Why I Don’t Want to Be “The Next Great American Novelist”

Okay, here is my deepest, darkest, dirtiest little secret: I don’t want to write “important” books. Why? Because, in general, I don’t enjoy “important” books (enjoy is the key word here).   

I can hear your shocked gasps. Okay, okay, before you get outraged, let me clarify that I do like SOME important books. I love Jane Eyre and all of Jane Austin’s works. I love To Kill a Mocking Bird and Gone with the Wind. So why don’t I like the rest?

Honestly? They depress me. Let’s take an inventory:

The Old Man and the Sea by Earnest Hemingway. (Sorry, Dad.) Depressing? Yes.

The Grapes of Wrath by John Steinbeck. (Sorry again, Dad.) Depressing? Yes.

A Clockwork Orange by Anthony Burgess. Depressing? Yes.

The Catcher in the Rye by J.D. Salinger. Depressing? Yes. (Ooh…. I’m going to get in trouble for that one.)

1984 by George Orwell. Depressing? Yes.

A more modern example? Nineteen Minutes by Jodi Picoult. (Although every single high school kid should be required to read this and discuss it.) Depressing? Yes, very.

Now, I’m not saying that just because these books are depressing, you shouldn’t read them. You should. They’re important. (Although I will say you don’t have to read War and Peace. I gave up on it halfway through. Sorry, Tolstoy.) They have important messages, and everyone should read them once. But now I want you to imagine trying to WRITE one of these monsters. Can you imagine spending months, or even years in these worlds, with these characters? By the end, I’d probably be a raging alcoholic. How would you cope with the constant angst and sadness?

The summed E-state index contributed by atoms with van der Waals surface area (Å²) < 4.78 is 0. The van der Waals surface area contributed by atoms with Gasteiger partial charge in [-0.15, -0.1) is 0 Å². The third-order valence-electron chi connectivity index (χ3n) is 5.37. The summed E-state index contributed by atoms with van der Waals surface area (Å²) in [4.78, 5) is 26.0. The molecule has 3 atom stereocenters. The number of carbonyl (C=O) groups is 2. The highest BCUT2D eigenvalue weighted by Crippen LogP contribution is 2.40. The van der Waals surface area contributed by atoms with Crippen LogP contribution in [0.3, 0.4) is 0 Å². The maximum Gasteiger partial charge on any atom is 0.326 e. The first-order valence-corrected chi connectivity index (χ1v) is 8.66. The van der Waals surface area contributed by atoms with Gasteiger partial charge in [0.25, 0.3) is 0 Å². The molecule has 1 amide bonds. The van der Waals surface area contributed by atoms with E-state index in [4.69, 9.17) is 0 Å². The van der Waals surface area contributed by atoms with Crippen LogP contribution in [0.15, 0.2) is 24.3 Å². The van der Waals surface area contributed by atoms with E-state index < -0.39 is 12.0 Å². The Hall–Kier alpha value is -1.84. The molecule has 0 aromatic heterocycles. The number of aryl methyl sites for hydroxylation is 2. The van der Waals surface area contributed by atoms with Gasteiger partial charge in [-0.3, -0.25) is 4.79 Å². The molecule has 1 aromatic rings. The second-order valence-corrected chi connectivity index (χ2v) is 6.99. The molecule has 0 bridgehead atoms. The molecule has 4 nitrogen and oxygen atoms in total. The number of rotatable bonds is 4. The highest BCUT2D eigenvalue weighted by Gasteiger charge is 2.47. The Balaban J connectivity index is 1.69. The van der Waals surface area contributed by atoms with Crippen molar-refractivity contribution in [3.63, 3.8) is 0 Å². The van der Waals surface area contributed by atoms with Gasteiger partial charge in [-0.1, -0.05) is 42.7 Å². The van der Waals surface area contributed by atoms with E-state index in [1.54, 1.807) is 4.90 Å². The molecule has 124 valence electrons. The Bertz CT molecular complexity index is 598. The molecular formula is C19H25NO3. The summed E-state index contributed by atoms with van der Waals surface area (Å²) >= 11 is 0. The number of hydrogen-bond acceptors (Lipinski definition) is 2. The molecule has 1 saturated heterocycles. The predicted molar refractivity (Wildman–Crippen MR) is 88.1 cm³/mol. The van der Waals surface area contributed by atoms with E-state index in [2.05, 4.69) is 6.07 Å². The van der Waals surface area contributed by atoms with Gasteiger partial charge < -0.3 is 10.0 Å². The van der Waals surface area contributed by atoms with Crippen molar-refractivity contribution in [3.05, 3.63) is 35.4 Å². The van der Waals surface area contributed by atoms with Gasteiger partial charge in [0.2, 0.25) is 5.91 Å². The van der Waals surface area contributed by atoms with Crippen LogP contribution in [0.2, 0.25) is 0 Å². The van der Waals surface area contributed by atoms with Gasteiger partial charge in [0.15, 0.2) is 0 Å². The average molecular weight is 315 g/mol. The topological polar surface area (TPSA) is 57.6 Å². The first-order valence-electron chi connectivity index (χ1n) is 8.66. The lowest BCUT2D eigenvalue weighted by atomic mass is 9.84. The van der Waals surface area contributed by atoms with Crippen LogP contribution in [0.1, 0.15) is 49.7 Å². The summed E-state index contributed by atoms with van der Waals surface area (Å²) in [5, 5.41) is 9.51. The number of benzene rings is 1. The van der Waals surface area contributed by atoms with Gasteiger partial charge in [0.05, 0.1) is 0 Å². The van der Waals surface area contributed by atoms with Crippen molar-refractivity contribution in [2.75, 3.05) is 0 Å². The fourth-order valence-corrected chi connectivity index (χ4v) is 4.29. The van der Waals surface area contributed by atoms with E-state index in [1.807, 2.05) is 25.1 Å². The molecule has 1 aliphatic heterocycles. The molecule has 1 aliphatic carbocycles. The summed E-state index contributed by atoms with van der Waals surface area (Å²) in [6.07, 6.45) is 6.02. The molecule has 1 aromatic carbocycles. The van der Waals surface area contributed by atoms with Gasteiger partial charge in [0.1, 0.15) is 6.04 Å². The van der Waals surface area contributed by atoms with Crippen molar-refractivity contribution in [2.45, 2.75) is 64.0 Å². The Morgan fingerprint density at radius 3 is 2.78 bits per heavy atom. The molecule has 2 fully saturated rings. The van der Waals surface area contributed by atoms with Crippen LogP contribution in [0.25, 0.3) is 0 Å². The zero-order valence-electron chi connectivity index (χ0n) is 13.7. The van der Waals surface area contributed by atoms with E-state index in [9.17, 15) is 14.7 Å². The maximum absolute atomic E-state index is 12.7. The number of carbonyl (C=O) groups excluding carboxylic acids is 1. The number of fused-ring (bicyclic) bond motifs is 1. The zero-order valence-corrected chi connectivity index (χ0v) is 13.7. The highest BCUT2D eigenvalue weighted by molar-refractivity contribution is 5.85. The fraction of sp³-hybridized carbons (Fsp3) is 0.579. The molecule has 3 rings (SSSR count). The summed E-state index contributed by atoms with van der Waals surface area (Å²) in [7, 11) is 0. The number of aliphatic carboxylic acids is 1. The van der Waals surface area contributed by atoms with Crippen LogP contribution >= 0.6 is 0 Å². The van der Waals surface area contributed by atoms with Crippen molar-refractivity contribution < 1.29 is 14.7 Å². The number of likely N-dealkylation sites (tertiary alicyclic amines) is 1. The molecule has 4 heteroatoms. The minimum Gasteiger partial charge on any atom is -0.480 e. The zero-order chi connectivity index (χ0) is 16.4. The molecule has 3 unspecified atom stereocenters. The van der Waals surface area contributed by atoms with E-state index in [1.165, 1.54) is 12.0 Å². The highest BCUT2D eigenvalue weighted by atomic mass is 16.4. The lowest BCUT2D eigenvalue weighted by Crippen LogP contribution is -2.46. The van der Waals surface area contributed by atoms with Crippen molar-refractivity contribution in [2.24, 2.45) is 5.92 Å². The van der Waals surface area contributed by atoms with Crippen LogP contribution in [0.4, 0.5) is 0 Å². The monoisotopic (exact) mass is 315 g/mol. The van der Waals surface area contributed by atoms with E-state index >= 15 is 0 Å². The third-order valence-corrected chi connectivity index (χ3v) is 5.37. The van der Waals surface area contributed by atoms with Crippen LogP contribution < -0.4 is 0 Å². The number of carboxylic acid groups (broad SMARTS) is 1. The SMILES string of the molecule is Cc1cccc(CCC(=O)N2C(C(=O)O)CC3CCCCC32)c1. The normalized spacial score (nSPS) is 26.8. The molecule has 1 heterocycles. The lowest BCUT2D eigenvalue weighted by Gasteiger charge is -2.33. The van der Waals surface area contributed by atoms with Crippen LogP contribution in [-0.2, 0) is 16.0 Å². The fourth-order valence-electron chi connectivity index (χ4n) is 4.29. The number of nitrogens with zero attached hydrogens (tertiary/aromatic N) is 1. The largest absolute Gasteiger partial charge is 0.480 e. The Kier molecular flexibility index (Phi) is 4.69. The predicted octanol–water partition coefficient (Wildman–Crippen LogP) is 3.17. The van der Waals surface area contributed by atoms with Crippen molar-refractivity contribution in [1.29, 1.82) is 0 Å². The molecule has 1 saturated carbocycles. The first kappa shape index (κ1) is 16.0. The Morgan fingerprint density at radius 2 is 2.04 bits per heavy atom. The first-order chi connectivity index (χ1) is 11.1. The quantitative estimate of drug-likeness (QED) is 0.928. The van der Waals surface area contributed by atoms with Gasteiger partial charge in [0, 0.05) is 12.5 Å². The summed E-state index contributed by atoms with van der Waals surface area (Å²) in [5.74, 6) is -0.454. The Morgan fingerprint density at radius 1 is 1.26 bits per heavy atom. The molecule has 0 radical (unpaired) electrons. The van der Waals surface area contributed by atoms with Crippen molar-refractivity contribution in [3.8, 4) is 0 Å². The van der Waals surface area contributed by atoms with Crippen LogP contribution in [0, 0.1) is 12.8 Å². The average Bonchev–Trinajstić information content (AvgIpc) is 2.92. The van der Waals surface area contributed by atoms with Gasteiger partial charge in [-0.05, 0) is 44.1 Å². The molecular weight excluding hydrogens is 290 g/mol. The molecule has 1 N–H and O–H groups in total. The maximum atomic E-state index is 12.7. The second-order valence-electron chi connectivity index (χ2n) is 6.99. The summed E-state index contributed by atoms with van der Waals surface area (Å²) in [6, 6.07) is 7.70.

The other reason I don’t want to be a great novelist is the responsibility, the constant pressure. How would you ever write another word after your first book was hailed as your masterwork? Wouldn’t you feel you had already published your greatest work, and everything left inside you wouldn’t measure up? Have you ever noticed a lot of the great writers only wrote one full-length novel? (Harper Lee, Margret Mitchell, J.D. Salinger, to name a few.)

All I know is, I just want to write things that make me happy and that make my readers happy. If you’re being honest with yourself, you know you wouldn’t want to spend years in those stories either, would you?


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